George William Norris (July 11, 1861 - September 2, 1944) was a U.S. leader of progressive and liberal causes in Congress. He represented the state of Nebraska in the United States Senate from 1913 until 1943.
Norris, was born in 1861 in York Township, Sandusky County, Ohio and was the eleventh child of poor uneducated, unchurched farmers of Scotch-Irish and Pennsylvania Dutch descent. He graduated from Baldwin University and took a LL.B. degree in 1883 at the law school of Valparaiso University. He moved to a prosperous town in Nebraska, Beaver City, to practice law. In 1889 he married Pluma Lashley, who died in 1901; they had three daughters. He married Ellie Leonard in 1903; they had no children.
Norris relocated to the larger town of McCook, Nebraska in 1900, where he became active in local politics. He was elected to Congress as a Republican in 1902, with railroad support. He broke with them in 1906 and supported Theodore Roosevelt's plans to regulate rates for the benefit of shippers, such as the merchants who lived in his district. A prominent insurgent after 1908 he led the revolt against Speaker Joseph G. Cannon in 1910. By a vote of 191 to 156 created a new system in which seniority would automatically move members ahead, not the wishes of the leadership.
In January 1911 he helped create The National Progressive Republican League and was its vice president. He originally supported Robert La Follette, Sr. for the 1912 nomination, then switched to Roosevelt. He refused to bolt the convention and join Roosevelt's Progressive Party and instead ran for the Senate as a Republican, and was elected by the legislature. As a leading Progressive Republican Norris supported the direct election of senators and also the conversion of all state legislatures to the unicameral system, which was eventually implemented in 1934 in Nebraska.
Norris supported some of Wilson's programs but became a die-hard isolationist who feared bankers were manipulating the country into war. In the face of enormous pressure from the media and the administration, Norris was one of only six senators to vote against the declaration of war on Germany in 1917. He joined the "irreconcilables" who vehemently opposed and defeated the Versailles Treaty and the League of Nations in 1919.
Seniority brought him the chairmanship of the Agriculture and Forestry and the Judiciary committees. Norris was a leader of the Farm Bloc, advocated the rights of labor, and proposed to abolish the electoral college. He failed on these issues in the 1920s, but did block Henry Ford's proposals to modernize the Tennessee Valley. That was a project the government should handle, he insisted. Although a nominal Republican (which was essential to his seniority) he routinely attacked and voted against the Republican administrations of Harding, Coolidge, and Hoover. Norris supported Democrats Al Smith in 1928 and Franklin Roosevelt in 1932. Republicans regulars called him one of the "sons of the wild jackass."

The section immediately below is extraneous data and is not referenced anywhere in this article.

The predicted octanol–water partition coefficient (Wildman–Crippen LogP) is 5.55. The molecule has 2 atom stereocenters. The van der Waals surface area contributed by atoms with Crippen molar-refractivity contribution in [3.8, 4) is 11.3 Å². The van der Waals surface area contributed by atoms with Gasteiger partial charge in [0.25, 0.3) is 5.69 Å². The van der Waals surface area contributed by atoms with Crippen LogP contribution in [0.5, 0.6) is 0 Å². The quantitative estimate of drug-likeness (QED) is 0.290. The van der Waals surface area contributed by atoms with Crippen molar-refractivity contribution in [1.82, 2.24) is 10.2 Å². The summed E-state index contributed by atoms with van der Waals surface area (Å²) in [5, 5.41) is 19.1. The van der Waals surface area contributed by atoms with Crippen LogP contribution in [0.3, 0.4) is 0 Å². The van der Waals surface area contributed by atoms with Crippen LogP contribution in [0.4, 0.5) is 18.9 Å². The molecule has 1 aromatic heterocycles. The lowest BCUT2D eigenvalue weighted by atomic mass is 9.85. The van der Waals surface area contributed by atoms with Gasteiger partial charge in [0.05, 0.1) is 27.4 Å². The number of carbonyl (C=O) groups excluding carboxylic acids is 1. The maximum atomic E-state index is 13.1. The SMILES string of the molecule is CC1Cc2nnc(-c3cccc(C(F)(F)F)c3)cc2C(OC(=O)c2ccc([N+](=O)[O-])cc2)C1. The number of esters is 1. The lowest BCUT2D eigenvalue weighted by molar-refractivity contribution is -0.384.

In 1932, along with Rep. Fiorello LaGuardia (R-NY), Norris secured passage of the Norris-LaGuardia Act, which outlawed the practice of requring prospective employees not to join a labor union as a condition of employment (the so-called Yellow Dog Contract) and greatly limited the use of court injunctions against strikes.
As staunch supporter of the President Roosevelt's New Deal programs, Norris sponsored the Tennessee Valley Authority Act of 1933. In appreciation, the TVA Norris Dam and a new planned city in Tennessee were named after him. Norris was also the prime Senate mover behind the Rural Electrification Act of 1936 that brought electrical service to underserved and nonserved rural areas across the United States.
Norris left the GOP in 1936 (since seniority in the minority party was useless, and the Democrats offered him chairmanships) and was re-elected to the Senate as an Independent with Democratic Party support in 1936.
Norris opposed Roosevelt's plan to pack the Supreme Court, and railed against corrupt patronage. He was a half-hearted isolationist in from 1939 until 1941. Unable to secure Democratic support in the state in 1942, he was defeated by Republican Kenneth S. Wherry.
Preceded by: Ashton C. Shallenberger (R) Member of the U.S. House of Representatives from Nebraska's 5th congressional district 1903 - 1913 Succeeded by: Silas Reynolds Barton (R) Preceded by: Norris Brown (R) U.S. Senator (Class 2) from Nebraska 1913 - 1943 Succeeded by: Kenneth S. Wherry (R)